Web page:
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Just as women's sports don't get the same amount of attention as men's sports, women's uniforms also tend to get unfairly overlooked. While it's true that there is no women's equivalent to the Yankees' pinstripes or the Raiders' silver and black (yet), female athletes have charted their own stylistic path.
With ESPN celebrating the 40th anniversary of Title IX, Uni Watch takes a look at 10 milestones in women's uniform history.
Today, the Peaches are best known as the team featured in the 1992 film "A League of Their Own." But from 1943 through 1954, they were a mainstay of the All-American Girls Professional Baseball League. Like many female athletes from that era, the Peaches had to wear uniforms that were intended more for girlish eye appeal than functionality. (Ever try to slide in a skirt?) Practical or not, that look has achieved immortality: A Peaches uni is enshrined at the Hall of Fame in Cooperstown.
An early barnstorming team, the Red Heads were one of the first professional women's basketball squads. They were formed in 1936 and traveled around the country for the next 50 years, competing exclusively against men's teams. Their uniforms, often rendered in satin, went through many changes over the years, but they were always a mix of flashy and classy -- sort of women's versions of the Harlem Globetrotters' design. Although the Red Heads disbanded in 1986, former players continue to hold reunions and get-togethers.
It has become a kind of ritual: Every four years at the Summer Olympics, everyone makes a fuss over the Aussies' unusual single-piece getup. The unitard, designed by the Australian swimwear company Soft Edges, debuted at the 1994 world championships and quickly became the team's standard look. It's hard to argue with the results -- the Aussies have won three Olympic silvers and a bronze since the unitards were introduced -- but the ritual will end this year in London when the squad switches to a conventional shorts-and-tank-top uniform for the Summer Olympics.
Wimbledon famously requires tennis players to wear white, and Anne White took that rule (or maybe just her name) to its logical extreme in 1985 when she wore a white Lycra bodysuit for her first-round match against Pam Shriver. As British tennis fans choked on their tea and crumpets, White and Shriver split the first two sets before the match was halted due to darkness. When play resumed the next day, White was wearing more conventional attire, at the behest of Wimbledon officials. She also lost. But by that point her place in tennis history was already assured. "I had no idea it would be so controversial," she later said. Yeah, right.
Williams has done so much to push the boundaries of tennis style over the years that we could do an entire list based just on her outfits. Where to begin? The denim skirt with the knee-high boots? The neon-orange top with the neon-pink tights? The shout-out to the Cameroon soccer team? While all of those were memorable, nothing tops the skin-tight catsuit that Williams wore in the first round of the 2002 U.S. Open, which seemed to defy several laws of physics. "If you don't have a decent shape," Serena quipped, "this isn't the best outfit to have." Um, well said.
The South African sprinter found a simple way to stand out from the track and field pack: She ran barefoot, saying it was more comfortable. (So much for that sneaker contract.) Budd was already a controversial figure when she arrived at the 1984 Summer Olympics in Los Angeles; she had circumvented the anti-apartheid boycott of South African athletes by claiming British citizenship shortly before the games. But her notoriety skyrocketed when she collided with Mary Decker during the 3,000 meters, knocking the American out of the race and bringing down a cascade of boos. The video of that incident is still shown today, letting new generations see Budd's signature barefoot style.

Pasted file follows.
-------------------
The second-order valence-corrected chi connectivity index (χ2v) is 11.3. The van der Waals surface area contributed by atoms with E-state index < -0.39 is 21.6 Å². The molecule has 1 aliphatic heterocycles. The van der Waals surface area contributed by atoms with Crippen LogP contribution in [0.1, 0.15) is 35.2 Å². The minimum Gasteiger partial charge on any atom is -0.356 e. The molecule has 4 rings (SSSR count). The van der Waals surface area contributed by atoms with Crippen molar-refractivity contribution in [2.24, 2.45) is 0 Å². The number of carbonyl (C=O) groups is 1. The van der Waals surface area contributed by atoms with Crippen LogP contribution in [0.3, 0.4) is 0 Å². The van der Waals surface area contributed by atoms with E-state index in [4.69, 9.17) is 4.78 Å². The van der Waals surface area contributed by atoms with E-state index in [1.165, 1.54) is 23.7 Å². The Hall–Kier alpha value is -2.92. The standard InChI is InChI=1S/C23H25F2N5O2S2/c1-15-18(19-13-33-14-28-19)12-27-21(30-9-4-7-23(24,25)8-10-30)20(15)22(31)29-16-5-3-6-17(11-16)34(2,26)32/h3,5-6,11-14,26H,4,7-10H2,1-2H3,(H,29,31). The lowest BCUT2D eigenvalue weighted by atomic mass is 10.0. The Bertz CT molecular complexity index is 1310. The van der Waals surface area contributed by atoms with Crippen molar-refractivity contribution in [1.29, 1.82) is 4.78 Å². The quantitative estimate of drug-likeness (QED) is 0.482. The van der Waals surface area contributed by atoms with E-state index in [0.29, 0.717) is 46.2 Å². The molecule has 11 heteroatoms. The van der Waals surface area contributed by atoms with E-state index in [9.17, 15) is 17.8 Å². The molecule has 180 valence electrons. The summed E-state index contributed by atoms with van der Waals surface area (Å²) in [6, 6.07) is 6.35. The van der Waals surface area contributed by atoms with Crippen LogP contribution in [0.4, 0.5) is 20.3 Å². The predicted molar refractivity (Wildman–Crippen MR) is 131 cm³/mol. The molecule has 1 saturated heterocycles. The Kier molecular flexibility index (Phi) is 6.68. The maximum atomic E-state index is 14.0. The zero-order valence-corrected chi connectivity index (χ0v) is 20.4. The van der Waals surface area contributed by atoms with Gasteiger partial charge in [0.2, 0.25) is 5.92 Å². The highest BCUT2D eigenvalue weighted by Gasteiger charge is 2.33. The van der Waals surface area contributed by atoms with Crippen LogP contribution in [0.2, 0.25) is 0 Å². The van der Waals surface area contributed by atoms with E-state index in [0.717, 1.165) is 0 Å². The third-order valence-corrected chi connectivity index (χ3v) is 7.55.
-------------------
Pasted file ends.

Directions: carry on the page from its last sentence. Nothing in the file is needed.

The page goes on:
It seems counterintuitive that a runner could go faster by wearing more fabric, but that's the approach Freeman took at the 2000 Summer Olympics in Sydney. The Australian was the first athlete to wear the Nike Swift Suit, a full-body garment designed for peak aerodynamic performance. As it turned out, more was less: Freeman won gold in the 400 meters.
American sports have largely resisted the uniform sponsorships that are common in European soccer and most other international team sports. That changed in 2009 when the Mercury struck a pioneering deal with the identity security company LifeLock, whose logo began appearing on the club's jerseys. Other WNBA teams have since followed suit, and now the NBA and other men's sports leagues are considering similar sponsorships. Whether you think that's a good thing or a sign of the apocalypse, there's no denying that women have led the way on this one.
Female Muslim athletes must often compete in modest attire -- long sleeves, long pants and a hijab (the Muslim head scarf). But when Al Ghasara, a runner from Bahrain, competed in the 2006 Asian Games, her hijab had something special: a Nike logo. The idea was less about the company's swoosh-saturation approach to branding and more about helping Al Ghasara to feel like she belonged. Her hijab made her a hero among Muslim athletes, all the more so when she took gold in the 200 meters and bronze in the 100.
If you're on the beach, it makes sense to wear a bikini, right? Well, maybe. The use of bikinis in beach volleyball has been controversial for more than a decade now, as critics have said the skimpy outfits are a blatant attempt to sexualize the participants and pander to male viewers. The International Volleyball Federation fueled the flak in 2000, prior to the Summer Olympics, by mandating that female players wear bikinis that are no more than six centimeters wide at the hip. This summer in London, the women will have options: The IVF recently ruled that shorts and sleeved tops can now be worn.